So imagine my surprise when I received an email from the builder of our new house in Arizona saying that they'd like us to come on down for the closing on our house to trade a large sum of cash for title and keys on February 29th. What are the odds?
|By the time you read this I'll be move in ready!|
I'm in the home stretch of daily radiation treatments and can't wait to hit the 5 week finish line. The most annoying radiation side effect so far has been on my bladder. Driven crazy by radiation it's in perpetual freakout mode, always alerting me that it's full and ready to burst. "I gotta go!!!!!", Right NOW! There are no half measures, no stalling, no putting it off for the next rest area on the freeway. It's always seems like a matter of desperation. I sometimes awake every hour during the night to stumble to the bathroom and pee and man, is that annoying. My oncologist says that this should diminish when the daily radiation stops, only to pick up again in March when radiation will be permanently installed in the prostate gland itself. It should permanently diminish as the radiation half life decays the radiation away, kills the cancer and the seeds become inert. Those inert seeds will go to the grave with me.
So how is this seed installation done? What happens after the radioactive seeds are implanted? If you're curious click here and read,
WHAT TO EXPECT FROM A SEED IMPLANT: THE FIRST TWELVE MONTHSI received that in the US mail and it was most likely written by my oncologist as his name is first on the masthead.
I had been under the impression that they would place these radioactive seeds in my prostate gland through my back door just as the urologist previously biopsied it but this isn't so.
Following anesthesia, thin needles containing radioactive seeds are precisely placed under ultrasound guidance through the skin between the scrotum and rectum and into the prostate.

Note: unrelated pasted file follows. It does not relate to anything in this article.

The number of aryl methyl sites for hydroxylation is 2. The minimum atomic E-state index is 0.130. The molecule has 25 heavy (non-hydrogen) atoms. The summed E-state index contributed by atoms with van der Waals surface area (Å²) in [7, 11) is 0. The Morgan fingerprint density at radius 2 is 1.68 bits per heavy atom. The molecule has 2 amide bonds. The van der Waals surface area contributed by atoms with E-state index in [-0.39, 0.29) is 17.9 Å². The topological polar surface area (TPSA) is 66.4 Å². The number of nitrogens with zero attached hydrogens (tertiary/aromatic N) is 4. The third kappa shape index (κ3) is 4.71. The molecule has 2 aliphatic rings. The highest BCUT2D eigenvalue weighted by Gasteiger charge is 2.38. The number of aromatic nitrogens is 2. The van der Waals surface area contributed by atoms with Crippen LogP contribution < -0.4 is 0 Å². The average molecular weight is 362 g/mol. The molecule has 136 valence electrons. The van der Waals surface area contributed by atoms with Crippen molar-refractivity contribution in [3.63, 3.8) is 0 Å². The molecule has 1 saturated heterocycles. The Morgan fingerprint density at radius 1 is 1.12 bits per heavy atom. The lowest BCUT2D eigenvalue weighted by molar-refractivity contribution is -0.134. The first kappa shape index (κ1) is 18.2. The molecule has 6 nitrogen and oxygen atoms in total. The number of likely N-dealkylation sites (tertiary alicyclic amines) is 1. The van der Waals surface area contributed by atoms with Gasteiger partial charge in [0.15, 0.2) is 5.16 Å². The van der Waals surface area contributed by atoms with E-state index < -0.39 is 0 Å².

Yow! That sounds like a frightening thing to let strangers do in a very tender place. Anesthesia isn't what I thought it would be either:
The first choice is a spinal anesthetic where a thin needle is inserted in the lower back and a Novocaine-like medication is injected. With spinal anesthesia, patients are temporarily numb from the waist down and will not feel any of the needles being placed. In addition to the spinal anesthetic, patients commonly receive a sedative intravenously so that they are more relaxed and often sleep through the procedure. The spinal anesthesia is the most frequent choice of patients and the one that we usually recommend whenever possible.
The second choice is a light general anesthetic so the patient is completely “out.” This works well but patients are often groggy for some time after the procedure. The anesthesiologist will review the details including both pros and cons of these two approaches. Sometimes the type of anesthetic is determined by the patient’s overall medical condition; other times it is a choice for the patient to make.
Make mine choice #2, light general anesthetic. I don't want to experience the lower half of my body turn numb while I watch people insert things into me. I know that this work needs to be done, wake me when it's over.